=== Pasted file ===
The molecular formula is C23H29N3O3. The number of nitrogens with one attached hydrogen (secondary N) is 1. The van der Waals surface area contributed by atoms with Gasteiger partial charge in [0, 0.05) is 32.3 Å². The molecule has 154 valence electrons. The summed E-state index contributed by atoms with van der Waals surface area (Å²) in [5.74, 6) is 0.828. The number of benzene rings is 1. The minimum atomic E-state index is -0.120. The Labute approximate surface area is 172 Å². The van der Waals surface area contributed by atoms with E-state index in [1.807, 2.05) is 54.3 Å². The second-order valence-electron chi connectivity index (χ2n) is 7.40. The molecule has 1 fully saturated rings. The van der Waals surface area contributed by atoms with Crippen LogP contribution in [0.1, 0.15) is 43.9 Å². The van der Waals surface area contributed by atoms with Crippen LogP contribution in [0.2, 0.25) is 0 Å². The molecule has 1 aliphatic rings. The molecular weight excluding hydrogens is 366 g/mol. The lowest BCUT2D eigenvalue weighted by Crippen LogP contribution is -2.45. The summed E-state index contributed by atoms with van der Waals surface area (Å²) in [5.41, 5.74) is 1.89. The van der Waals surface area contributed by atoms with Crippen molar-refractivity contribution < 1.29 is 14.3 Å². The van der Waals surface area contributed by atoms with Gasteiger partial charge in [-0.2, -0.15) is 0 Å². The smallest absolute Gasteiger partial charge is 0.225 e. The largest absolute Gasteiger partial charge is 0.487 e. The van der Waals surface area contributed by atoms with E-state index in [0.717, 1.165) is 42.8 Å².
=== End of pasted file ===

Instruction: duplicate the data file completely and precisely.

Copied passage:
The molecular formula is C23H29N3O3. The number of nitrogens with one attached hydrogen (secondary N) is 1. The van der Waals surface area contributed by atoms with Gasteiger partial charge in [0, 0.05) is 32.3 Å². The molecule has 154 valence electrons. The summed E-state index contributed by atoms with van der Waals surface area (Å²) in [5.74, 6) is 0.828. The number of benzene rings is 1. The minimum atomic E-state index is -0.120. The Labute approximate surface area is 172 Å². The van der Waals surface area contributed by atoms with E-state index in [1.807, 2.05) is 54.3 Å². The second-order valence-electron chi connectivity index (χ2n) is 7.40. The molecule has 1 fully saturated rings. The van der Waals surface area contributed by atoms with Crippen LogP contribution in [0.1, 0.15) is 43.9 Å². The van der Waals surface area contributed by atoms with Crippen LogP contribution in [0.2, 0.25) is 0 Å². The molecule has 1 aliphatic rings. The molecular weight excluding hydrogens is 366 g/mol. The lowest BCUT2D eigenvalue weighted by Crippen LogP contribution is -2.45. The summed E-state index contributed by atoms with van der Waals surface area (Å²) in [5.41, 5.74) is 1.89. The van der Waals surface area contributed by atoms with Crippen molar-refractivity contribution < 1.29 is 14.3 Å². The van der Waals surface area contributed by atoms with Gasteiger partial charge in [-0.2, -0.15) is 0 Å². The smallest absolute Gasteiger partial charge is 0.225 e. The largest absolute Gasteiger partial charge is 0.487 e. The van der Waals surface area contributed by atoms with E-state index in [0.717, 1.165) is 42.8 Å².